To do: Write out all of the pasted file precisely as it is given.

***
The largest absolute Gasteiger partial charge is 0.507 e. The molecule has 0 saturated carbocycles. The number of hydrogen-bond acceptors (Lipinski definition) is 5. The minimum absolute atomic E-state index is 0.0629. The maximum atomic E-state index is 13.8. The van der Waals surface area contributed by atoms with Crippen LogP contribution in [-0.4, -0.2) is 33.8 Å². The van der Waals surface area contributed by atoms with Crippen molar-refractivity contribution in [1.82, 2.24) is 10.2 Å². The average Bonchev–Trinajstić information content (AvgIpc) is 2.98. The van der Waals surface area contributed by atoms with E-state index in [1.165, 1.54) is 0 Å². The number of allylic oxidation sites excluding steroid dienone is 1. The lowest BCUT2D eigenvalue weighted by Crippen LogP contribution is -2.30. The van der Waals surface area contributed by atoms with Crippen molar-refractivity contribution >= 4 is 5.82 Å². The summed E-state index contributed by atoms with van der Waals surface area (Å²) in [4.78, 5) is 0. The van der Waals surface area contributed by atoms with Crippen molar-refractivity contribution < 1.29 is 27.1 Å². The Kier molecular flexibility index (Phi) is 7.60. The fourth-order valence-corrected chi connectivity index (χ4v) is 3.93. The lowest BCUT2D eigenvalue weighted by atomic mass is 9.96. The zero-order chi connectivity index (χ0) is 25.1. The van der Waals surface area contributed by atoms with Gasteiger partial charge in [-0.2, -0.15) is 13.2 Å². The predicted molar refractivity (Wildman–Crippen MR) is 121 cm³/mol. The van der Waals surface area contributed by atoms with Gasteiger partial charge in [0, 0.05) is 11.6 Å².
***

The largest absolute Gasteiger partial charge is 0.507 e. The molecule has 0 saturated carbocycles. The number of hydrogen-bond acceptors (Lipinski definition) is 5. The minimum absolute atomic E-state index is 0.0629. The maximum atomic E-state index is 13.8. The van der Waals surface area contributed by atoms with Crippen LogP contribution in [-0.4, -0.2) is 33.8 Å². The van der Waals surface area contributed by atoms with Crippen molar-refractivity contribution in [1.82, 2.24) is 10.2 Å². The average Bonchev–Trinajstić information content (AvgIpc) is 2.98. The van der Waals surface area contributed by atoms with E-state index in [1.165, 1.54) is 0 Å². The number of allylic oxidation sites excluding steroid dienone is 1. The lowest BCUT2D eigenvalue weighted by Crippen LogP contribution is -2.30. The van der Waals surface area contributed by atoms with Crippen molar-refractivity contribution >= 4 is 5.82 Å². The summed E-state index contributed by atoms with van der Waals surface area (Å²) in [4.78, 5) is 0. The van der Waals surface area contributed by atoms with Crippen molar-refractivity contribution < 1.29 is 27.1 Å². The Kier molecular flexibility index (Phi) is 7.60. The fourth-order valence-corrected chi connectivity index (χ4v) is 3.93. The lowest BCUT2D eigenvalue weighted by atomic mass is 9.96. The zero-order chi connectivity index (χ0) is 25.1. The van der Waals surface area contributed by atoms with Gasteiger partial charge in [-0.2, -0.15) is 13.2 Å². The predicted molar refractivity (Wildman–Crippen MR) is 121 cm³/mol. The van der Waals surface area contributed by atoms with Gasteiger partial charge in [0, 0.05) is 11.6 Å².